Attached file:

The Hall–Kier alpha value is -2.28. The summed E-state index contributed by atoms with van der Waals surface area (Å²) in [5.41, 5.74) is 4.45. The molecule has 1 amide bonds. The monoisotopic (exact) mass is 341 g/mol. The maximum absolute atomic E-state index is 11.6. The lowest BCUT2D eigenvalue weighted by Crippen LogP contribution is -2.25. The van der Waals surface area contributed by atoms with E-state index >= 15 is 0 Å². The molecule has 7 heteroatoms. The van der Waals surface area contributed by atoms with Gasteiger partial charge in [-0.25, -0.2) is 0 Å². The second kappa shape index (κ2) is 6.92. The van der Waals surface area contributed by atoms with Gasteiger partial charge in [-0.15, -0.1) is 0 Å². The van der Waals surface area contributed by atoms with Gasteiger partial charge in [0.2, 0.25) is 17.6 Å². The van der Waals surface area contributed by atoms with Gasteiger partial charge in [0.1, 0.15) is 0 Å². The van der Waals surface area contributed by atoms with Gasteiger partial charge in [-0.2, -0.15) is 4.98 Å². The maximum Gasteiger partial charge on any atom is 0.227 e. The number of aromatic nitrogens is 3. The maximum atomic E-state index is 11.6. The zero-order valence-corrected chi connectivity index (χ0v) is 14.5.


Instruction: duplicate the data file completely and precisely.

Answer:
The Hall–Kier alpha value is -2.28. The summed E-state index contributed by atoms with van der Waals surface area (Å²) in [5.41, 5.74) is 4.45. The molecule has 1 amide bonds. The monoisotopic (exact) mass is 341 g/mol. The maximum absolute atomic E-state index is 11.6. The lowest BCUT2D eigenvalue weighted by Crippen LogP contribution is -2.25. The van der Waals surface area contributed by atoms with E-state index >= 15 is 0 Å². The molecule has 7 heteroatoms. The van der Waals surface area contributed by atoms with Gasteiger partial charge in [-0.25, -0.2) is 0 Å². The second kappa shape index (κ2) is 6.92. The van der Waals surface area contributed by atoms with Gasteiger partial charge in [-0.15, -0.1) is 0 Å². The van der Waals surface area contributed by atoms with Gasteiger partial charge in [0.2, 0.25) is 17.6 Å². The van der Waals surface area contributed by atoms with Gasteiger partial charge in [0.1, 0.15) is 0 Å². The van der Waals surface area contributed by atoms with Gasteiger partial charge in [-0.2, -0.15) is 4.98 Å². The maximum Gasteiger partial charge on any atom is 0.227 e. The number of aromatic nitrogens is 3. The maximum atomic E-state index is 11.6. The zero-order valence-corrected chi connectivity index (χ0v) is 14.5.